Vararg currently makes writing macros unsound. A macro that wraps user code can break in an unexpected way if user code uses vararg
..., and the macro wraps code in a function.
For example, if we were to implement
do as a macro, to prevent #97 from happening we would have to analyze the current scope at compile time to detect vararg:
(macro do+ [...] `((fn  ,...))) (fn foo [x ...] (and x (do+ (print ...) x))) ;; expanded to (fn foo [x ...] (and x (fn  (print ...) x))) ;; which results in 'unexpected vararg' error
Such macro can't analyze its body for
... vararg presence. However if we could analyze upper scope similar to the
in-scope? special we could adjust macro generation to produce the following code:
(macro do+ [...] (if (vararg-in-scope?) `((fn [...] ,...) ...) `((fn  ,...))))
Thus fixing the issue. If vararg is not used by the macro body, then there's no problem, and if it is then we are covered. Unfortunatelly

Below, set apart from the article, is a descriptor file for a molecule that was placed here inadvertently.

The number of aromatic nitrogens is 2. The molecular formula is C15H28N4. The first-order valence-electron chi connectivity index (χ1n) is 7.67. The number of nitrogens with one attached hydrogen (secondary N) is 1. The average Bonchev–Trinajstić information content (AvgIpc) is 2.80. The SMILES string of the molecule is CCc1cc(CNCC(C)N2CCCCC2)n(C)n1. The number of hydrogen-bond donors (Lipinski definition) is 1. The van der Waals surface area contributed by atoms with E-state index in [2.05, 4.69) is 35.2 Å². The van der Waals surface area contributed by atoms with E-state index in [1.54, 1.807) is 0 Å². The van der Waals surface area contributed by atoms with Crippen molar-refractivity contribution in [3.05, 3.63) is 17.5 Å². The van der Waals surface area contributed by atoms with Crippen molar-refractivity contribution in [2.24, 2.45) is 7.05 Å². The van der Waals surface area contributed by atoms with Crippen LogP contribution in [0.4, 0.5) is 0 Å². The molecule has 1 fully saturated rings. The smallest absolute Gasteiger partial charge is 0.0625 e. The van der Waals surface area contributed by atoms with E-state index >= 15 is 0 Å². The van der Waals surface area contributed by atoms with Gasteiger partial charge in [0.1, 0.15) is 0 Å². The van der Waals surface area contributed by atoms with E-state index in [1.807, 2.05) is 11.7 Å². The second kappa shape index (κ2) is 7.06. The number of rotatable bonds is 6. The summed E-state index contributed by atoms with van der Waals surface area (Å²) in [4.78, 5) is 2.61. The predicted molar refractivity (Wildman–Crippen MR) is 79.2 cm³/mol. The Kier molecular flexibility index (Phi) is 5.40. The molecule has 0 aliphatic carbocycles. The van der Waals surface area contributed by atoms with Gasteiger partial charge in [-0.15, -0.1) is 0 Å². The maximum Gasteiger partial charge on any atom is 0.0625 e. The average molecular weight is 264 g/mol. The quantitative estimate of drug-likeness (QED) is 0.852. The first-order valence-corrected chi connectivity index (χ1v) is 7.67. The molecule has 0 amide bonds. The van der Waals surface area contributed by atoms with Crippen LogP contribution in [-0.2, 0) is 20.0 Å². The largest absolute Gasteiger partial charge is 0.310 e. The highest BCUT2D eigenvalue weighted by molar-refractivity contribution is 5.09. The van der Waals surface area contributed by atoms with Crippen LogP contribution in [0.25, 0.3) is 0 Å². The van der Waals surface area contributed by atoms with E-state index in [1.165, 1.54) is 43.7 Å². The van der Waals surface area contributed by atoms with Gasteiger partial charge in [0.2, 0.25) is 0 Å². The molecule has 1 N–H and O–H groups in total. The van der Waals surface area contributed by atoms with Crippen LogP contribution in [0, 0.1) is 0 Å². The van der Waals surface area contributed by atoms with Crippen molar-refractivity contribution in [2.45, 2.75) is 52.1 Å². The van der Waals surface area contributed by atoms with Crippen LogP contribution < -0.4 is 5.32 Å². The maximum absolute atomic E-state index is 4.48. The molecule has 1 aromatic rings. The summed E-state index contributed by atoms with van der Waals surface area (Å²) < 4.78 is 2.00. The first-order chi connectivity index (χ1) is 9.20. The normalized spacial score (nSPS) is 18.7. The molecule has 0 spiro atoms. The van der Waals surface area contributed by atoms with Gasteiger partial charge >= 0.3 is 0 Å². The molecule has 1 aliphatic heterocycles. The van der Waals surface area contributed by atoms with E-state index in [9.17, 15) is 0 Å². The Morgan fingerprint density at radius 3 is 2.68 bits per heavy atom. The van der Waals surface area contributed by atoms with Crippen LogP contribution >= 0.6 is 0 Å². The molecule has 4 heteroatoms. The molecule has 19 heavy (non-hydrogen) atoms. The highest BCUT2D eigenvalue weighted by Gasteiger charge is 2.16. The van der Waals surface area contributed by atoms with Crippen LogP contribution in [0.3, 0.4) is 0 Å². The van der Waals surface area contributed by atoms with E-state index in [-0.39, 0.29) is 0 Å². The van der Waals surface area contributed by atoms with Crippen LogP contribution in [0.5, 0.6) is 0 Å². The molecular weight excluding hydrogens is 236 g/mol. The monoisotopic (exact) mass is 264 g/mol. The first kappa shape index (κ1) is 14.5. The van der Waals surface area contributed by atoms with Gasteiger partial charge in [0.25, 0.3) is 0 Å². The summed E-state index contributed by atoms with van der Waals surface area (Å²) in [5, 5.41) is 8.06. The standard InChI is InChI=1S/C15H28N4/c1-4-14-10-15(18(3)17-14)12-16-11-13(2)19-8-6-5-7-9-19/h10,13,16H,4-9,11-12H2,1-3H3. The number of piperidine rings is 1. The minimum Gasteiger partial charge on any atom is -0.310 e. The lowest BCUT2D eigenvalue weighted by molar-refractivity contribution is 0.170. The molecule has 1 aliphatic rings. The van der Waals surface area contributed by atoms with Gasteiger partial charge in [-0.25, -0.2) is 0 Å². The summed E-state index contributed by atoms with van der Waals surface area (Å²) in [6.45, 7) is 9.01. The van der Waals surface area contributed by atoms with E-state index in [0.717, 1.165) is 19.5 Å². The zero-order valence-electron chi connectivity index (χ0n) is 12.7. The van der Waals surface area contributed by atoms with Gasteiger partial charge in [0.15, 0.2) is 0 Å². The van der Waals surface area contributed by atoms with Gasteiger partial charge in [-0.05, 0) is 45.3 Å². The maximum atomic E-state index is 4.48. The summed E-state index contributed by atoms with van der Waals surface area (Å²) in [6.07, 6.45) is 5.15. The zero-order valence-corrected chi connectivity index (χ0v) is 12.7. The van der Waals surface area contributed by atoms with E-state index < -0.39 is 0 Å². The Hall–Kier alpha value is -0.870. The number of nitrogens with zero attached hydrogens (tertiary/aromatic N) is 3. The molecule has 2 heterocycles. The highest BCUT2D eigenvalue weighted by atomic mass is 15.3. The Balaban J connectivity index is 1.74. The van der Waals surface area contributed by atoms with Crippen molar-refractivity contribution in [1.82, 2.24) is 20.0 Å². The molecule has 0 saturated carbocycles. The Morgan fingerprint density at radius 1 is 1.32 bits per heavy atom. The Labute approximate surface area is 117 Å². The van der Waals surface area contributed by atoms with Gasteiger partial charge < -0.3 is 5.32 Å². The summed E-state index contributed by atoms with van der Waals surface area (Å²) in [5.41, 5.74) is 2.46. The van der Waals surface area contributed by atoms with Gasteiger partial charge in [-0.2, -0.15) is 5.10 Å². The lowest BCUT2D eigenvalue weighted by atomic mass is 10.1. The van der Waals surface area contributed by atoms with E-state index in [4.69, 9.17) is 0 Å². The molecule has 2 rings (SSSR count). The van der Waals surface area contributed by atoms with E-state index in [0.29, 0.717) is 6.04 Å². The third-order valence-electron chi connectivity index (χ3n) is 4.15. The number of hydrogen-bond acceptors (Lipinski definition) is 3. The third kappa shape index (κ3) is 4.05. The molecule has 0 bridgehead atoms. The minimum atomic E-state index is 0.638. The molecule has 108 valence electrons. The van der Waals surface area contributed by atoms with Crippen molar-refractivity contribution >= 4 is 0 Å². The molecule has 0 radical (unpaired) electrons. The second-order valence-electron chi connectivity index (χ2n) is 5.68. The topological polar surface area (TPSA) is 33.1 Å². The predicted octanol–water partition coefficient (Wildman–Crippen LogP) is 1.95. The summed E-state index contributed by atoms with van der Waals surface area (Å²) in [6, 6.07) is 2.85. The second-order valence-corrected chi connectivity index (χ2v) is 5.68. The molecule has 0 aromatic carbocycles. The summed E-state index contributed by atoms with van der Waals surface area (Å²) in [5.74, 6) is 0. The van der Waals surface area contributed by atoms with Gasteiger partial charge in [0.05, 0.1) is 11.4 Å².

(in-scope? '...) doesn't work on
... directly, so currently it is impossible to cover such scenario.
We might have this already exposed:(fn abc  (eval-compiler (print (view _SCOPE.vararg)))) ; -> false (fn xyz [...] (eval-compiler (print (view _SCOPE.vararg)))) ; -> true
Not sure if that gives us everything we need tho.
So this works, but it needs to use
_SCOPE:(macro do+ [...] (if (. (get-scope) :vararg) `((fn [...] ,...) ...) `((fn  ,...)))) (fn abc [...] (do+ ...)) (fn def [x] (do+ x (print x)))
compiles to:local function abc(...) local function _1_(...) return ... end return _1_(...) end local function def(x) local function _2_() return print(x) end return _2_() end
I noticed that
get-scopewasn't covered in the documentation, so I've added it.
thanks! Really glad that we have it before 1.0.0. as I'm planning on making 1.0.0 mandatory for most of the libs when in will be out.
Yeah! To be clear, we have had this for a long time; it's just that the docs for it were missing previously.